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Leslie Roy was set to represent Ireland in Rotterdam this May. RTÉ
What's Another Year?

Eurovision Song Contest cancelled due to coronavirus outbreak

Leslie Roy was set to represent Ireland in Rotterdam this May.

THE EUROVISION SONG Contest has been cancelled due to the coronavirus outbreak, the European Broadcasting Union announced today.

The EBU said that over the past few weeks it has searched for “many alternatives options” to allow the contest to go ahead as planned this May. 

“However, the uncertainty created by the spread of Covid-19 throughout Europe – and the restrictions put in place governments of the participating broadcasters and the Dutch authorities – means the European Broadcasting Union has taken the difficult decision that it is impossible to continue with the live event as planned.

“We are very proud that the Eurovision Song Contest has united audiences every year, without interruption, for the past 64 years and we, like the millions of you around the world, are extremely saddened that it can not take place in May,” the EBU said in a statement. 

We are all heartbroken that the Eurovision Song Contest will not be able to be staged in May but feel confident that the whole Eurovision family, across the world, will continue to provide love and support for each other at this difficult time.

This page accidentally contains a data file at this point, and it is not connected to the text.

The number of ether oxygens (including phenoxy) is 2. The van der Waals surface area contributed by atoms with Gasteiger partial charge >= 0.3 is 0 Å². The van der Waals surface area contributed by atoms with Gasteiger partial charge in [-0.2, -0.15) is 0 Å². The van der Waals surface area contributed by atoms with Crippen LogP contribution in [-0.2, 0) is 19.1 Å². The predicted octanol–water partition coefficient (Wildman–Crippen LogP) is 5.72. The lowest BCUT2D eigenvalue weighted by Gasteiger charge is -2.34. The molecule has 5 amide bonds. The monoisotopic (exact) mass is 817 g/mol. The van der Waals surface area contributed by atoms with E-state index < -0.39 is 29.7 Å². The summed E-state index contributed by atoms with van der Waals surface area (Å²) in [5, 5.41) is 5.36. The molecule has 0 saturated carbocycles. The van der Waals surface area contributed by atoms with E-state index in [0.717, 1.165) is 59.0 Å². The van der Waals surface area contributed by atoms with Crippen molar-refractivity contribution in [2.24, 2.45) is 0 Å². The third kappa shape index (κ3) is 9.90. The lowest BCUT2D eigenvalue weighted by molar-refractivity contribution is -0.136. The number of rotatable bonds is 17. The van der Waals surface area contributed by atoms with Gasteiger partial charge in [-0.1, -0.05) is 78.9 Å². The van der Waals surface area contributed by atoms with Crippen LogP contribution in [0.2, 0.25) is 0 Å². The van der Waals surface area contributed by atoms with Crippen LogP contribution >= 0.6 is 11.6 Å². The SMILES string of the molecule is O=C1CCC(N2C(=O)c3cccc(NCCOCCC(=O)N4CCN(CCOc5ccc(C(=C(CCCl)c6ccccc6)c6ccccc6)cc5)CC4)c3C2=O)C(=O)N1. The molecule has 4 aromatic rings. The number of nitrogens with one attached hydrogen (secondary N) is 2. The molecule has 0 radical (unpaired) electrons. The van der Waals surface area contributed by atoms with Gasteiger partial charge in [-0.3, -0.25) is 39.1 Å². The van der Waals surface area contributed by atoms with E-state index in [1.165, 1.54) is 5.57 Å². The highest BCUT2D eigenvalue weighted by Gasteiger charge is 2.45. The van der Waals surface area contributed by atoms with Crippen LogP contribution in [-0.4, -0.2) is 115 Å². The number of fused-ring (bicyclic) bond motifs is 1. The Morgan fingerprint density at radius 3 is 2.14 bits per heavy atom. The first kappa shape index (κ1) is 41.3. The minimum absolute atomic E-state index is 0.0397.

Organisers said holding the contest without an audience was not an option at this time due to international travel restrictions and that holding it remotely was not in the DNA of the contest. 

“We felt that under the extreme circumstances we face this year, organizing the Eurovision Song Contest in another way would not be in keeping with our values and the tradition of the event. The unique format of the Song Contest as an international live event means that it is not possible to identify any realistic alternative. We, therefore, have no choice other than to cancel the show.”

Eurovision Song Contest / YouTube

It is still uncertain whether this year’s selected artists will be able to perform their songs next year. 

Organisers said a decision on this issue will be “communicated later” after discussions are held between the Eurovision’s executive committee and participating broadcasters. 

Ireland’s entry, Lesley Roy, was due to sing Story of My Life in Rotterdam in the Netherlands, following the country’s victory at the 2019 contest in Israel.

This would have been the 65th edition of the contest.

Jon Ola Sand, Executive Supervisor of the contest said: “We regret this situation very much, but I can promise you: the Eurovision Song Contest will come back stronger than ever.”

The EBU added that it is still too early to discuss next year’s competition but relevant parties and the City of Rotterdam are “continuing their conversation regarding the potential hosting of the Contest in 2021″. 

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